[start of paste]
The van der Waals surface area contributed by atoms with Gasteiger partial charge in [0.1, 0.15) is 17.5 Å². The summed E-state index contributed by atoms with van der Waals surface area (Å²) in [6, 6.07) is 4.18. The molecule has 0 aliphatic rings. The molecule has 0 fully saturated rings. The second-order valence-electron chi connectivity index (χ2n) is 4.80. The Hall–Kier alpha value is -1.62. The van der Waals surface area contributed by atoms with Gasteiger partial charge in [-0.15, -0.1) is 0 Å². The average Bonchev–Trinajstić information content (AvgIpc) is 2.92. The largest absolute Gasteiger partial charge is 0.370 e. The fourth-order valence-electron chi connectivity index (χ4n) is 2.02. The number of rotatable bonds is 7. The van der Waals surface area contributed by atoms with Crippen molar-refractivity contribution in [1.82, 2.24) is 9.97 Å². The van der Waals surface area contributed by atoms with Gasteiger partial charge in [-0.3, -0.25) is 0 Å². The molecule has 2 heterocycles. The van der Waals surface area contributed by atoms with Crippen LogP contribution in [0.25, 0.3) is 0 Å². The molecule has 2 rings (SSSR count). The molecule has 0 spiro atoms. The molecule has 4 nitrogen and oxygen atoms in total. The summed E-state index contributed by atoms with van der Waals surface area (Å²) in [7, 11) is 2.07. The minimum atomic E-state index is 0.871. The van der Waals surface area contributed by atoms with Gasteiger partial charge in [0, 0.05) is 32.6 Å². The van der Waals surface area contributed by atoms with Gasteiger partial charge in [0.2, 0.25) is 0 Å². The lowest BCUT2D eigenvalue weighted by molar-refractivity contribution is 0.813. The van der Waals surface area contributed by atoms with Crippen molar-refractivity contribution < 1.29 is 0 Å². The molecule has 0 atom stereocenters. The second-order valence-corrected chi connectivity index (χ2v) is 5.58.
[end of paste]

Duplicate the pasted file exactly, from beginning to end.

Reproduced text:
The van der Waals surface area contributed by atoms with Gasteiger partial charge in [0.1, 0.15) is 17.5 Å². The summed E-state index contributed by atoms with van der Waals surface area (Å²) in [6, 6.07) is 4.18. The molecule has 0 aliphatic rings. The molecule has 0 fully saturated rings. The second-order valence-electron chi connectivity index (χ2n) is 4.80. The Hall–Kier alpha value is -1.62. The van der Waals surface area contributed by atoms with Gasteiger partial charge in [-0.15, -0.1) is 0 Å². The average Bonchev–Trinajstić information content (AvgIpc) is 2.92. The largest absolute Gasteiger partial charge is 0.370 e. The fourth-order valence-electron chi connectivity index (χ4n) is 2.02. The number of rotatable bonds is 7. The van der Waals surface area contributed by atoms with Crippen molar-refractivity contribution in [1.82, 2.24) is 9.97 Å². The van der Waals surface area contributed by atoms with Gasteiger partial charge in [-0.3, -0.25) is 0 Å². The molecule has 2 heterocycles. The van der Waals surface area contributed by atoms with Crippen LogP contribution in [0.25, 0.3) is 0 Å². The molecule has 2 rings (SSSR count). The molecule has 0 spiro atoms. The molecule has 4 nitrogen and oxygen atoms in total. The summed E-state index contributed by atoms with van der Waals surface area (Å²) in [7, 11) is 2.07. The minimum atomic E-state index is 0.871. The van der Waals surface area contributed by atoms with Gasteiger partial charge in [0, 0.05) is 32.6 Å². The van der Waals surface area contributed by atoms with Gasteiger partial charge in [0.2, 0.25) is 0 Å². The lowest BCUT2D eigenvalue weighted by molar-refractivity contribution is 0.813. The van der Waals surface area contributed by atoms with Crippen molar-refractivity contribution < 1.29 is 0 Å². The molecule has 0 atom stereocenters. The second-order valence-corrected chi connectivity index (χ2v) is 5.58.